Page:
A petition to stop the NRA’s lead-poisoning legislation also needs your support. You can find photos and video of lead-poisoned Laysan albatross chicks with droopwing here.

Related Stories:
95% of Arizona Condors Poisoned By Lead

Lawsuit Launched To Save California Condors

It’s Time to End Wildlife Poisoning From Lead Hunting Ammunition

Photos courtesy of Myra Finkelstein


Ruth R.
Ruth R5 years ago

Thank You to the People who did the good work!. The Way to Go!

Lynn D.
Lynn D5 years ago

Wonderful news, hope the clean-up doesn't take 100 years!

deb s.
deb s5 years ago

we are responsible we need to do all we can to preserve all wildlife and environment we are only passing thru and need to take care of where we live and the animals that were here before us So i am so glad to hear we are winning so of the fights and have a long way to go. Man can't get out of his own way and step up to think of GOD'S creatures are very important and mankind's ways are destructive

Katherine Wright
Katherine Wright5 years ago

Humans are, by far, the worst species on this planet. BAR NONE...................

Mark Donners
Mark Donner5 years ago

There is no place safe from humans

Waheeda Smith
Waheeda E5 years ago

Both petitions signed.

We definitely need to be aware of what we do to our environment - our actions are far-reaching.

Jennifer C.
Jennifer C5 years ago

I lived on Midway Island for a year and a half working for the Fish and Wildlife Service. I remember the myriad of problems we dealt with daily to try and save the island and all it's inhabitants. I remember spending my evenings pulling weeds, cleaning beaches of plastic debris that had floated ashore, and picking up paint chips around the old buildings. I like to think that I saved as many birds lives as I could while I was there. But each chick with droop wing, each chick that slowly starved with a stomach full of cigarette lighters would break my heart. Midway need LOTS of repair and there just isn't money for little islands in the middle of the ocean that most people haven't heard of. Please do everything you can where you live, to help the planet. We are all connected. What you throw away in Japan or Oregon, can find its way to Midway.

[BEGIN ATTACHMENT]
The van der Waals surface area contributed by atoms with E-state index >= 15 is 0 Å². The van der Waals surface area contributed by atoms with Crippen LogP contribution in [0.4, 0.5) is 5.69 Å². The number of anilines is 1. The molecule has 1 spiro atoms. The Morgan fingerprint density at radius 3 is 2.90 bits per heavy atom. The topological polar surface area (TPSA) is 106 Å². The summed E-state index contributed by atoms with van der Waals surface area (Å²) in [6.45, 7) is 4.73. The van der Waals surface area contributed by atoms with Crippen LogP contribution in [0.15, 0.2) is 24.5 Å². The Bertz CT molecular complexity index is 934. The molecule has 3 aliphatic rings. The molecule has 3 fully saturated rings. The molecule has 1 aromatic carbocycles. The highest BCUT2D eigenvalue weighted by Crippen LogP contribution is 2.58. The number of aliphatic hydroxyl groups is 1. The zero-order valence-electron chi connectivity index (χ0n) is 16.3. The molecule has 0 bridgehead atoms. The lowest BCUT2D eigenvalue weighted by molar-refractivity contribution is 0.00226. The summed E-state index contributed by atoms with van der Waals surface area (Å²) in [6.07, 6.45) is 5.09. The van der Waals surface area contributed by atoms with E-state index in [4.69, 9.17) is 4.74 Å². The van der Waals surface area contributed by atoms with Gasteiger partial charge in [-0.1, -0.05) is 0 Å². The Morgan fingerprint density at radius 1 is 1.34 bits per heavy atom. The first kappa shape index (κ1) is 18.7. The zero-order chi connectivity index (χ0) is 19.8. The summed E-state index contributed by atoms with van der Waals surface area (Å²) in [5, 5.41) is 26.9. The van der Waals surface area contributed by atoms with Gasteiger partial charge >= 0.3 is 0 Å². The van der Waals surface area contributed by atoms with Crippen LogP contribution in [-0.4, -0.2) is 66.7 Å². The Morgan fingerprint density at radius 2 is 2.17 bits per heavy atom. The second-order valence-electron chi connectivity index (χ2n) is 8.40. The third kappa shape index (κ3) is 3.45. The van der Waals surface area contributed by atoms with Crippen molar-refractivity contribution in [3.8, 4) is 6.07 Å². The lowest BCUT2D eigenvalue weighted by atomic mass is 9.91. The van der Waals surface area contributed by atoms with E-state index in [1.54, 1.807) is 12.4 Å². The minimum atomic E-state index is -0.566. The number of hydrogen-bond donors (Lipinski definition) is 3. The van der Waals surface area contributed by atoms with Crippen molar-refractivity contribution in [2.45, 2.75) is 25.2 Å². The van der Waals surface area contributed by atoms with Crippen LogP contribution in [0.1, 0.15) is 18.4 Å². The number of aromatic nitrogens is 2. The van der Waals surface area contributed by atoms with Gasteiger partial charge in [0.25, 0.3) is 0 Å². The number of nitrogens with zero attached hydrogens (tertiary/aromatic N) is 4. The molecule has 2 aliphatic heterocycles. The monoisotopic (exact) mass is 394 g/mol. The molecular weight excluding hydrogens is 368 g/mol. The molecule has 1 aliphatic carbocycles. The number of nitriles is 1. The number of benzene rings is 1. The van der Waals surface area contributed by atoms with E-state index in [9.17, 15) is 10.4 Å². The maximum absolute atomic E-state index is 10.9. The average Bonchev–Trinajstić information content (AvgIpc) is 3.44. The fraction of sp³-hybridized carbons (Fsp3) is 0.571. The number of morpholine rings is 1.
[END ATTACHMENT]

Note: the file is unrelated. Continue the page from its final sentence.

Anita Wisch
Anita Wisch5 years ago

Why do we NEED to tell/make agencys clean up the messes they cause/create? Isn't it plain to see? You make a mess, clean it up! That is what we all have been taught from a very early age, at home, so why should it be any different out in the world?


Carrie Anne Brown

both signed thanks for sharing :)

Cindy B.
Cindy B5 years ago

There is the loss of the birds -- that's terrible enough. But then there's the untold hours, days, weeks of pain and suffering as the poor things die slowly and horribly from the lead poisoning. And the whole time, nobly attempting to carry out the activities of daily life and survival, and never understanding why they are increasingly unable....

Just makes a person want to cry, doesn't it.

But now this good news arrives! I pray the cleanup will be successful. Thank you.